“Football is the most popular sport in the world,” reads the opening line in an article forwarded to me by Medscape last month.
“Medical emergencies on the football field are not common,” it goes on.
However, the “football” to which the article refers isn’t the game for which our nation stopped and watched two days ago. The article appeared in the British Journal of Sports Medicine.
Football in Britain is soccer to us. Even so, whether the sport is soccer or American football, medical emergencies are common enough. That is why the article goes on to “promote a standardized and consistent level of … care on the football field.”
That proposed standard is encapsulated in the article’s title: “The FIFA Medical Emergency Bag and FIFA 11 Steps to Prevent Sudden Cardiac Death.”
Federation Internationale de Football Association is the worldwide governing body for all levels of soccer. It sets the rules of the game and is the sponsor of the World Cup.
The medical kit mandated is what one would find in an advanced life support (ALS) ambulance.
The “11 Steps” are equally demanding, some more reasonable than others. Most controversial would be step two, the insistence on an annual electro-cardiogram (EKG).
“No, I don’t think every year is necessary (for an EKG),” says Munster cardiologist Amy Bales, MD, who offers a unique perspective as the parent of a high school soccer player.
However, Bales also differs with the current American standard that insists only on an annual physical. “Every child should have a screening EKG by high school age,” she says. “HCM (hypertrophic cardiomyopathy) is never picked up on a (physical) exam.”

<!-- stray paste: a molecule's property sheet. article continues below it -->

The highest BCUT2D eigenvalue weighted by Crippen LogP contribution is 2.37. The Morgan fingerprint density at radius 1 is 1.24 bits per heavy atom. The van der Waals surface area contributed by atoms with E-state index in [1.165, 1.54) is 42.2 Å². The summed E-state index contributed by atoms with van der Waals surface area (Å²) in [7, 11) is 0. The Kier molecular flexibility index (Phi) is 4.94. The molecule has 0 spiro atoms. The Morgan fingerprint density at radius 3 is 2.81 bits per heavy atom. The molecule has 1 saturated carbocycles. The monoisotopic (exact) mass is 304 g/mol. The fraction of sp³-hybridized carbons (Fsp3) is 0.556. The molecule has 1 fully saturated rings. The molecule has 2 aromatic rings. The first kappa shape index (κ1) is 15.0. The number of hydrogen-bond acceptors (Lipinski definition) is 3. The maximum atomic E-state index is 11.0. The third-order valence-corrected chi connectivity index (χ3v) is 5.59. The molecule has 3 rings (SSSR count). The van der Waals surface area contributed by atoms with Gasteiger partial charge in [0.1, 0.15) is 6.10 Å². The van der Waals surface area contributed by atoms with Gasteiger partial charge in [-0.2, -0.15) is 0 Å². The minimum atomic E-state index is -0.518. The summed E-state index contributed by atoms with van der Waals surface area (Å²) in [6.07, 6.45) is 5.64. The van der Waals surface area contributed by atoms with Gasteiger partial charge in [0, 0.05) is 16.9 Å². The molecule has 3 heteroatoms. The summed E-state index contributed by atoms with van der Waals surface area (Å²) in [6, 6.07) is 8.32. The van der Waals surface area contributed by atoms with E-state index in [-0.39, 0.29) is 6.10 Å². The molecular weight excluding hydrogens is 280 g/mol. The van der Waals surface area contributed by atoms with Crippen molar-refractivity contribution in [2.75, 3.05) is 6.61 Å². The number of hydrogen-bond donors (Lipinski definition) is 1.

HCM, the most common cause of sudden death in sports among high school and college-age athletes, occurs in one out of every 500 people.
The first symptom, all too often, is sudden death.
Aside from the annual EKG, Bales says the concept of the 11 steps is appropriate.
Step one is an annual physical exam.
Step three is an echocardiogram when necessary and at least once early in one’s career. Unlike an EKG, financial and human resources would factor in meeting this demand.
Step four seeks CPR & AED training for team staff and referees. Bales particularly likes the idea of referees being CPR-trained. “Then you are certain that someone is there, even at the lowest youth levels, until an ambulance arrives,” she says.
Step five insists on an ambulance at every game. “Once the competitive level gets high enough, like high school, yes,” says Bales. “But are you going to have an ambulance for 5-year-olds? That’s an overuse of resources.”
Step six refers to having the FIFA Emergency Bag and AED “in position.” Bales endorses the presence of an AED at every soccer game but finds the sophisticated and expensive equipment in the bag unrealistic. “It’s a lot to expect to have somebody there who can perform ALS. You can manage the airway with a bag and a mask until an ambulance arrives. As long as people know basic life support, that is enough,” she concludes.
The remaining five steps outline just that, basic life support, starting CPR and early use of an AED.
Nobody can argue with that.